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Monday, October 10, 2011

Opinion: CL's recent AIDS coverage way too white


In a recent cover story, Cliff Bostock reflected on his experiences during the so-called plague years of Atlanta's AIDS epidemic; the friends and lovers lost, the unnecessary pain inflicted by homophobic families, the silence that swept the gay community when the worst of the epidemic subsided.

Bostock's narrative was accompanied by Scott Henry's piece, "AIDS Redux," a look at the state of AIDS in Atlanta today.

Reader Craig Washington wrote our editorial board because he was disappointed by the dearth of black and Latino voices in the cover package. What follows is what Washington's letter said. Let us know in the comments if you also thought our coverage lacked diversity ...

In many ways, I appreciated the recent CL article, "AIDS in Atlanta: Reliving the Plague Years" by Cliff Bostock which shared a moving remembrance of the author's intimate account of the AIDS epidemic and its local impact. At a time when few periodicals cover AIDS related issues, I was pleased that this story was placed on the magazine's cover.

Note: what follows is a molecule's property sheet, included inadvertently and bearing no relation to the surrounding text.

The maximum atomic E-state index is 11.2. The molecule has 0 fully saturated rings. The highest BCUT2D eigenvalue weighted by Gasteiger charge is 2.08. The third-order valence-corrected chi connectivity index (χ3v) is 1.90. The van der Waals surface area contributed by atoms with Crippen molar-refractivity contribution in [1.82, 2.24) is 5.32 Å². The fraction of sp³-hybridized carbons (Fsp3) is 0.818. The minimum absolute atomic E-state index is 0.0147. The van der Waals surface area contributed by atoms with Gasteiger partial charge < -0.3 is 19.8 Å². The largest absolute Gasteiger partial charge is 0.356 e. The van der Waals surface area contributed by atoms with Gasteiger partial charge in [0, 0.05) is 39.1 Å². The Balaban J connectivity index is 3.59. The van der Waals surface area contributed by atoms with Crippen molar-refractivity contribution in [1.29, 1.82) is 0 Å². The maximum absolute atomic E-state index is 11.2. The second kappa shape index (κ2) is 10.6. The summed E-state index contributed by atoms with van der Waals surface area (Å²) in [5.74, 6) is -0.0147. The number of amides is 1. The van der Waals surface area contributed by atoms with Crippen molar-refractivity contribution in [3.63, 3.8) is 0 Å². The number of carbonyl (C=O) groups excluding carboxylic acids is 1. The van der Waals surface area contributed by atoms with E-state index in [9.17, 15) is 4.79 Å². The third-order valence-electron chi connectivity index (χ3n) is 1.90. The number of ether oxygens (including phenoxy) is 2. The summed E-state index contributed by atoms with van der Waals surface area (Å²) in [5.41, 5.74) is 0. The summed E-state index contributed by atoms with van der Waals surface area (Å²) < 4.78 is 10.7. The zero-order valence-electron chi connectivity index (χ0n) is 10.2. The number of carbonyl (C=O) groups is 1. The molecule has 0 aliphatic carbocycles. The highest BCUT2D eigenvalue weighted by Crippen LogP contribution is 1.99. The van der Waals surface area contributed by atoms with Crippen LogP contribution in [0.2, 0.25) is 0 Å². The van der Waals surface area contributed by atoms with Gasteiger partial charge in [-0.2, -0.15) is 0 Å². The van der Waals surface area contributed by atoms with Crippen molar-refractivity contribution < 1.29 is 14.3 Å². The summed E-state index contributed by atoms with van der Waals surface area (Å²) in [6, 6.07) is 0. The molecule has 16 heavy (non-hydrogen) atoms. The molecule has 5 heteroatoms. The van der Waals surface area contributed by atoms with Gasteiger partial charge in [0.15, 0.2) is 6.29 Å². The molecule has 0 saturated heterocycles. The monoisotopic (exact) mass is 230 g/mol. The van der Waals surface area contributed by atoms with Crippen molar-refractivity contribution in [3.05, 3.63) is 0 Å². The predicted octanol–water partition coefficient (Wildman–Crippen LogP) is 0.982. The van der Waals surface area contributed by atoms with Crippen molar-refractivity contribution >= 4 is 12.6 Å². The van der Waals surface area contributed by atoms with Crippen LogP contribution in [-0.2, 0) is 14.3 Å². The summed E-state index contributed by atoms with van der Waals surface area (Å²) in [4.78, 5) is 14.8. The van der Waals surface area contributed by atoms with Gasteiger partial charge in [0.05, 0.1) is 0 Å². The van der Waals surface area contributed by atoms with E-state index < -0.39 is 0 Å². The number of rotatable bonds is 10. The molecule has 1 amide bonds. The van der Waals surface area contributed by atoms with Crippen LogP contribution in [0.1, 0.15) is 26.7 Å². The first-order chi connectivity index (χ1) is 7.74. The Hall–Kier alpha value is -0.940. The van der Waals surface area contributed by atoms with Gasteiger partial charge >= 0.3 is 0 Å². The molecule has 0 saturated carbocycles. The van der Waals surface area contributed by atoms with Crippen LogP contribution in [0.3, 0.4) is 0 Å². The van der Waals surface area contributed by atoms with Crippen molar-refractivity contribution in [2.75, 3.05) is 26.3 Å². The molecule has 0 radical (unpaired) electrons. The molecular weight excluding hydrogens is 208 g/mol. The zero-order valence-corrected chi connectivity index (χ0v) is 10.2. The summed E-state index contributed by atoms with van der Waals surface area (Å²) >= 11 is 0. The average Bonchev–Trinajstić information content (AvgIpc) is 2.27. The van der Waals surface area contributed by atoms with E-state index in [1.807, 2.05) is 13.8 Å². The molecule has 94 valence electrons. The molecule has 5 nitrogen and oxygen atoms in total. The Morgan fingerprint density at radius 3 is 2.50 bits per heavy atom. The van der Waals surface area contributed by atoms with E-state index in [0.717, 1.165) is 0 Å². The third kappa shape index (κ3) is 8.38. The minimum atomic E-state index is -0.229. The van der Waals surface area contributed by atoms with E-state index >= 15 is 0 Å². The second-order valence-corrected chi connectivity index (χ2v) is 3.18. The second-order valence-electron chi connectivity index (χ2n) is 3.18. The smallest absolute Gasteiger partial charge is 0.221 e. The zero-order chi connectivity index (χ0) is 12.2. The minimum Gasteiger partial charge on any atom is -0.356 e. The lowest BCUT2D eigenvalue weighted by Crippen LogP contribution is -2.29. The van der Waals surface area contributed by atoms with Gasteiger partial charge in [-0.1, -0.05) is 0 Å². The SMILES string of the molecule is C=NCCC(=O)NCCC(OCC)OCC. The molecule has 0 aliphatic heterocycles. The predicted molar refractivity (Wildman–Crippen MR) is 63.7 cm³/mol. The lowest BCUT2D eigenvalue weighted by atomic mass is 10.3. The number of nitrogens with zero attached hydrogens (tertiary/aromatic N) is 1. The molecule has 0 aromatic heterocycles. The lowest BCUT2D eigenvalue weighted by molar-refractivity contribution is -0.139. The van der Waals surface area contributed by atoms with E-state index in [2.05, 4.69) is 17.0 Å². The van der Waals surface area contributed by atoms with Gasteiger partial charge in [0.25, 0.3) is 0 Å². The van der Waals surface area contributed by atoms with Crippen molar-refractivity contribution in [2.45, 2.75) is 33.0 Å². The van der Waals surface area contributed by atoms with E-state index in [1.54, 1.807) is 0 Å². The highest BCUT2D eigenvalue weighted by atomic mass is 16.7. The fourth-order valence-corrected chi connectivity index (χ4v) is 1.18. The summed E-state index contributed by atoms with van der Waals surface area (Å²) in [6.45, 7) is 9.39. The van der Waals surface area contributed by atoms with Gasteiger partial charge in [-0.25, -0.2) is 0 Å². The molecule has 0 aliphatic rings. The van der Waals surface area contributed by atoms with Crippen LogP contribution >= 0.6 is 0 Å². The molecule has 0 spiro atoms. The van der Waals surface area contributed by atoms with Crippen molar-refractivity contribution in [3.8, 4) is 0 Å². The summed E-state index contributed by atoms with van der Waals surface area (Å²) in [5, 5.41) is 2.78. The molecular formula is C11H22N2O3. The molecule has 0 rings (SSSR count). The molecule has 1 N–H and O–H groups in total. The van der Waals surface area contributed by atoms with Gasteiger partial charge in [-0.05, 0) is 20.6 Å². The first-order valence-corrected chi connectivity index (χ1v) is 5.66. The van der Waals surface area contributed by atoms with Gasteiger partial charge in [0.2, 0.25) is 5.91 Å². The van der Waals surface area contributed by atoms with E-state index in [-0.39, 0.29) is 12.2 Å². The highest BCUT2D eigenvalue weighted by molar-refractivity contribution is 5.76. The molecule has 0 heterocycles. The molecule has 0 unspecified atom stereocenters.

Given the article's title, I expected that it would be more inclusive of the experiences of black and Latino people. After reading it, I understood that Bostock's narrative represented his network and not those who are not white gay men. However, I found Bostock's speculative statement that black and latino communities "remain more homophobic than the rest of society" a groundless and irresponsible stereotyping presented without any credible basis. When I saw the inset "AIDS redux" I thought that people of color would be quoted and represented there. The "AIDS redux" inset featured quotes from two highly respected individuals, Jeff Graham and Tracy Elliott. Still, no black or latino gay men or transgender nor women of any race/ethnicity were quoted. Were any such indivduals sought? Regardless of the process, I expected that the stories of black gay men and other MSM and black women, the two population groups hardest hit by this plague would be recognized and shared by CL given your progressive values and standards.

I recommend that the editorial board consider publishing another HIV related piece that features personal dimensions of the impact of AIDS among people of color and women especially black gay men and black women ... I think that such an article perhaps presented near World AIDS Day December 1st or the week following the upcoming AIDS Walk would serve well to include voices that were not represented in this recent feature.

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